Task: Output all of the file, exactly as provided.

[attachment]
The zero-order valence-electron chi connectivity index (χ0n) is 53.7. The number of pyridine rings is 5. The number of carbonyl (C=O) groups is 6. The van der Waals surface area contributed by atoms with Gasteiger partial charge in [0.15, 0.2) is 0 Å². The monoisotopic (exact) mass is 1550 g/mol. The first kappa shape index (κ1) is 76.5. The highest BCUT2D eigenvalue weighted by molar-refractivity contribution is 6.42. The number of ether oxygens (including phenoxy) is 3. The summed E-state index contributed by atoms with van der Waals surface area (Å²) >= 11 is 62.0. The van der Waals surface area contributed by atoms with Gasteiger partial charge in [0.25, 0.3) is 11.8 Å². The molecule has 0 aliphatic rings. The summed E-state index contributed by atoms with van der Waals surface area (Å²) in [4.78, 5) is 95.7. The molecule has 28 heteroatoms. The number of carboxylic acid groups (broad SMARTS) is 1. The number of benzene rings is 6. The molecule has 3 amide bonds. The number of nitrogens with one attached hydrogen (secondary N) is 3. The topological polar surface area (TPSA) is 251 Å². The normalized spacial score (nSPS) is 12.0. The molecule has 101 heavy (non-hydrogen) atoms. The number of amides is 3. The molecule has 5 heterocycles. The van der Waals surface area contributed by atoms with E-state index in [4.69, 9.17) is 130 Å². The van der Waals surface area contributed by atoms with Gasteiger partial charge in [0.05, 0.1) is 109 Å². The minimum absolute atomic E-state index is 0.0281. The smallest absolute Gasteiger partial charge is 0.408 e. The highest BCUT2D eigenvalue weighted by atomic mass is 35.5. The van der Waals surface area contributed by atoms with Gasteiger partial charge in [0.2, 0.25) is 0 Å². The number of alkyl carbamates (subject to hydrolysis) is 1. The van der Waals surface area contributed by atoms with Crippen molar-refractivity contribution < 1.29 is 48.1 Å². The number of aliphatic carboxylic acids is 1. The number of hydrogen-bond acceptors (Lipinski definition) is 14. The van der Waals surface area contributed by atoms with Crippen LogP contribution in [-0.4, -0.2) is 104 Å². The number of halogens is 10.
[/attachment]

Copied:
The zero-order valence-electron chi connectivity index (χ0n) is 53.7. The number of pyridine rings is 5. The number of carbonyl (C=O) groups is 6. The van der Waals surface area contributed by atoms with Gasteiger partial charge in [0.15, 0.2) is 0 Å². The monoisotopic (exact) mass is 1550 g/mol. The first kappa shape index (κ1) is 76.5. The highest BCUT2D eigenvalue weighted by molar-refractivity contribution is 6.42. The number of ether oxygens (including phenoxy) is 3. The summed E-state index contributed by atoms with van der Waals surface area (Å²) >= 11 is 62.0. The van der Waals surface area contributed by atoms with Gasteiger partial charge in [0.25, 0.3) is 11.8 Å². The molecule has 0 aliphatic rings. The summed E-state index contributed by atoms with van der Waals surface area (Å²) in [4.78, 5) is 95.7. The molecule has 28 heteroatoms. The number of carboxylic acid groups (broad SMARTS) is 1. The number of benzene rings is 6. The molecule has 3 amide bonds. The number of nitrogens with one attached hydrogen (secondary N) is 3. The topological polar surface area (TPSA) is 251 Å². The normalized spacial score (nSPS) is 12.0. The molecule has 101 heavy (non-hydrogen) atoms. The number of amides is 3. The molecule has 5 heterocycles. The van der Waals surface area contributed by atoms with E-state index in [4.69, 9.17) is 130 Å². The van der Waals surface area contributed by atoms with Gasteiger partial charge in [0.05, 0.1) is 109 Å². The minimum absolute atomic E-state index is 0.0281. The smallest absolute Gasteiger partial charge is 0.408 e. The highest BCUT2D eigenvalue weighted by atomic mass is 35.5. The van der Waals surface area contributed by atoms with Gasteiger partial charge in [0.2, 0.25) is 0 Å². The number of alkyl carbamates (subject to hydrolysis) is 1. The van der Waals surface area contributed by atoms with Crippen molar-refractivity contribution < 1.29 is 48.1 Å². The number of aliphatic carboxylic acids is 1. The number of hydrogen-bond acceptors (Lipinski definition) is 14. The van der Waals surface area contributed by atoms with Crippen LogP contribution in [-0.4, -0.2) is 104 Å². The number of halogens is 10.